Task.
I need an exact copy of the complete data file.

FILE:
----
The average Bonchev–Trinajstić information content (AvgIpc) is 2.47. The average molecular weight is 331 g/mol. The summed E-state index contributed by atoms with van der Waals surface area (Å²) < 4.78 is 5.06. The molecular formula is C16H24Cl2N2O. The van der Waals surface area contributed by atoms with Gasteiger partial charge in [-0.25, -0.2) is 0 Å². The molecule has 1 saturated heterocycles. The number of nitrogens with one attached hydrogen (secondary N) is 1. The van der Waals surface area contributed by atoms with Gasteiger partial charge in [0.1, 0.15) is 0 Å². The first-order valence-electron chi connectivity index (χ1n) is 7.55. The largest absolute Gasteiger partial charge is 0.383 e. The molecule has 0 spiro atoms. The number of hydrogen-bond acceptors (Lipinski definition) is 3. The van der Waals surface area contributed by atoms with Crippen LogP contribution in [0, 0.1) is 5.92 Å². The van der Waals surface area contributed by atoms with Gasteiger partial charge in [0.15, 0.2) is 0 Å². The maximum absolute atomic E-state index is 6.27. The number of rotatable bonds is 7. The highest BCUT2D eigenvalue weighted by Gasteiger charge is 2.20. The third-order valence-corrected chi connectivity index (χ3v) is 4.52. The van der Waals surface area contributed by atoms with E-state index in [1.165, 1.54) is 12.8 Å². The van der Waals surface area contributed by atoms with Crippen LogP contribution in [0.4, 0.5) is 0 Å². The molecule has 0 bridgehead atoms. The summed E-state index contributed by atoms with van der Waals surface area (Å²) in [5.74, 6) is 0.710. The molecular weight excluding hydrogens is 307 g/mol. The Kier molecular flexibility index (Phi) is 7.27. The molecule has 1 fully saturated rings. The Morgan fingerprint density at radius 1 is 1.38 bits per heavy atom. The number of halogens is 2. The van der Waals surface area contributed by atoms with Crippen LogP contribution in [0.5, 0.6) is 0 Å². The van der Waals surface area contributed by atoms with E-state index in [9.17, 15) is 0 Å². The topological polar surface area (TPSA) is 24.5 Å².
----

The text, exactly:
The average Bonchev–Trinajstić information content (AvgIpc) is 2.47. The average molecular weight is 331 g/mol. The summed E-state index contributed by atoms with van der Waals surface area (Å²) < 4.78 is 5.06. The molecular formula is C16H24Cl2N2O. The van der Waals surface area contributed by atoms with Gasteiger partial charge in [-0.25, -0.2) is 0 Å². The molecule has 1 saturated heterocycles. The number of nitrogens with one attached hydrogen (secondary N) is 1. The van der Waals surface area contributed by atoms with Gasteiger partial charge in [0.1, 0.15) is 0 Å². The first-order valence-electron chi connectivity index (χ1n) is 7.55. The largest absolute Gasteiger partial charge is 0.383 e. The molecule has 0 spiro atoms. The number of hydrogen-bond acceptors (Lipinski definition) is 3. The van der Waals surface area contributed by atoms with Crippen LogP contribution in [0, 0.1) is 5.92 Å². The van der Waals surface area contributed by atoms with Gasteiger partial charge in [0.15, 0.2) is 0 Å². The maximum absolute atomic E-state index is 6.27. The number of rotatable bonds is 7. The highest BCUT2D eigenvalue weighted by Gasteiger charge is 2.20. The third-order valence-corrected chi connectivity index (χ3v) is 4.52. The van der Waals surface area contributed by atoms with E-state index in [1.165, 1.54) is 12.8 Å². The van der Waals surface area contributed by atoms with Crippen LogP contribution in [0.4, 0.5) is 0 Å². The molecule has 0 bridgehead atoms. The summed E-state index contributed by atoms with van der Waals surface area (Å²) in [5.74, 6) is 0.710. The molecular weight excluding hydrogens is 307 g/mol. The Kier molecular flexibility index (Phi) is 7.27. The molecule has 1 fully saturated rings. The Morgan fingerprint density at radius 1 is 1.38 bits per heavy atom. The number of halogens is 2. The van der Waals surface area contributed by atoms with Crippen LogP contribution in [0.5, 0.6) is 0 Å². The van der Waals surface area contributed by atoms with E-state index in [9.17, 15) is 0 Å². The topological polar surface area (TPSA) is 24.5 Å².